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La Salle News

August 19, 2013

La Salle University Named a Lead Institution in Civic Engagement by National Association

La Salle University has been selected to participate in a national initiative on civic learning and democratic engagement, one of only 73 colleges and universities in the nation designated as a Lead Institution by NASPA: Student Affairs Administrators in Higher Education, an organization for the student affairs profession.

As a participating institution in NASPA’s Lead Initiative, La Salle will continue to encourage students’ civic development through thoughtful community partnerships, engaging leadership opportunities, and democratic participation.

“NASPA’s designation of Lead Institution for La Salle University recognizes the rich history that we have, along with the quality of our programs in the area of civic learning and democratic engagement,” said Brother Robert Kinzler, F.S.C.,  Director of University Ministry and Service at La Salle. “It will help the campus understand the link of civic learning and engagement to our mission and explore ways of strengthening what already exists and develop new models of civic learning and engagement. La Salle has always been a leader in civic and democratic learning and engagement, and this designation will allow us to work with likeminded institutions of higher learning throughout the country, enhancing and expanding what already is a rich tapestry.”

To learn more about NASPA’s Lead Initiative, visit:

The NASPA designation is another honor La Salle has received for its commitment to community. The University has been recognized by The Carnegie Foundation for the Advancement of Teaching with its Community Engagement Classification for colleges and universities with an institutional focus on community engagement.

In 2012–13, La Salle students performed more than 67,000 hours of community service. La Salle programs that benefit the community include:

  • AIDS Outreach—volunteers visit and build relationships with individuals living with HIV in North Philadelphia at Calcutta House and at Serenity Court. They engage in therapeutic social activities and sponsor on-campus educational programs.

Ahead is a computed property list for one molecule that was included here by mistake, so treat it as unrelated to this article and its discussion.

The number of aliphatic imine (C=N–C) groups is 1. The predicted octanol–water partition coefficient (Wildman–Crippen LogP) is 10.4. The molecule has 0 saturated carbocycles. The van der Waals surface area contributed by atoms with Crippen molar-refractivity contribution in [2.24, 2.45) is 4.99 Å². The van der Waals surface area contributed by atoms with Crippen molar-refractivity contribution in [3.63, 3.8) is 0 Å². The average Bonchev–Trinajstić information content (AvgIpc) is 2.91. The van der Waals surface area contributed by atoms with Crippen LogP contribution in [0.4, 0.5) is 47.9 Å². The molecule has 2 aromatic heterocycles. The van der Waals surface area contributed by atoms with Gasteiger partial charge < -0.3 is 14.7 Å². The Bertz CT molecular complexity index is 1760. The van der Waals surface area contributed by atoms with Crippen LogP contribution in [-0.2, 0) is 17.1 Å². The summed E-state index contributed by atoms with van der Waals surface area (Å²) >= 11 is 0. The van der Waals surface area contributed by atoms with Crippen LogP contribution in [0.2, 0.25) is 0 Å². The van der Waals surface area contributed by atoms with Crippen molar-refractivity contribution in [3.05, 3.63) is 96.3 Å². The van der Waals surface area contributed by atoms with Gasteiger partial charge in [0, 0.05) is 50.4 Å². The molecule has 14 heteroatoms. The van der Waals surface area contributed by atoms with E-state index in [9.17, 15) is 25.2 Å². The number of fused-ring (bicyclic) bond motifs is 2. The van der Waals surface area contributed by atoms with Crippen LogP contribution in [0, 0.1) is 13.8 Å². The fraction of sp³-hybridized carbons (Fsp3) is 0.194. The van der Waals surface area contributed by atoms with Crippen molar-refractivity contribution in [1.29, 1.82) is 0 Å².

• Neighborhood Tutoring—a free, one-on-one tutoring and mentoring program that serves children in grades K–8 from Philadelphia schools. Each child comes to La Salle’s campus twice a week and spends time with his or her assigned La Salle tutor doing homework and playing educational games.
  • Pheed Philadelphia—a soup kitchen program that addresses food security issues in Philadelphia with three partners each week: St. Francis Soup Kitchen, the Face-to-Face program at St. Vincent de Paul Parish, and the Sunday Breakfast Rescue Mission.
  • Neighbor to Neighbor—volunteers perform home-improvement projects on weekends for neighbors who are elderly and or disabled. Neighbor to Neighbor focuses on serving the area directly surrounding La Salle’s campus.
  • Circle K—an international community service organization (affiliated with Kiwanis) that works to meet the needs of local communities through a wide variety of service activities that go beyond University-based programs. Students in La Salle’s chapter currently participate in three projects:   hosting a bingo night for the elderly at Maplewood Manor? and volunteering at the Philadelphia headquarters of the Society for the Prevention of Cruelty to Animals and Philabundance Food Bank, which serves all of Philadelphia.
  • LOCK (La Salle Organization Caring for Kids)—volunteers work with youngsters from Ronald McDonald House and the Germantown Y Child Care Center to provide educational and recreational activities. LOCK also organizes the annual Christmas Toy Drive on campus.
  • Police Athletic League (PAL)—students volunteer at the Logan PAL Center to help support the overall mission of providing free educational, athletic, recreational, and cultural after-school programs in a safe environment.
  • Team Lasallians—volunteers provide free tutoring and mentoring every week through a partnership with three schools in Philadelphia: the DePaul School and two specialized Lasallian middle schools, La Salle Academy and Brother Rousseau Academy.
  • St. Raymond—volunteers provide structured recreational activities for the students at St. Raymond Elementary School.

La Salle University was established in 1863 through the legacy of St. John Baptist de La Salle and the Christian Brothers teaching order, which St. La Salle founded in 1680.  La Salle is an educational community shaped by traditional Catholic and Lasallian values.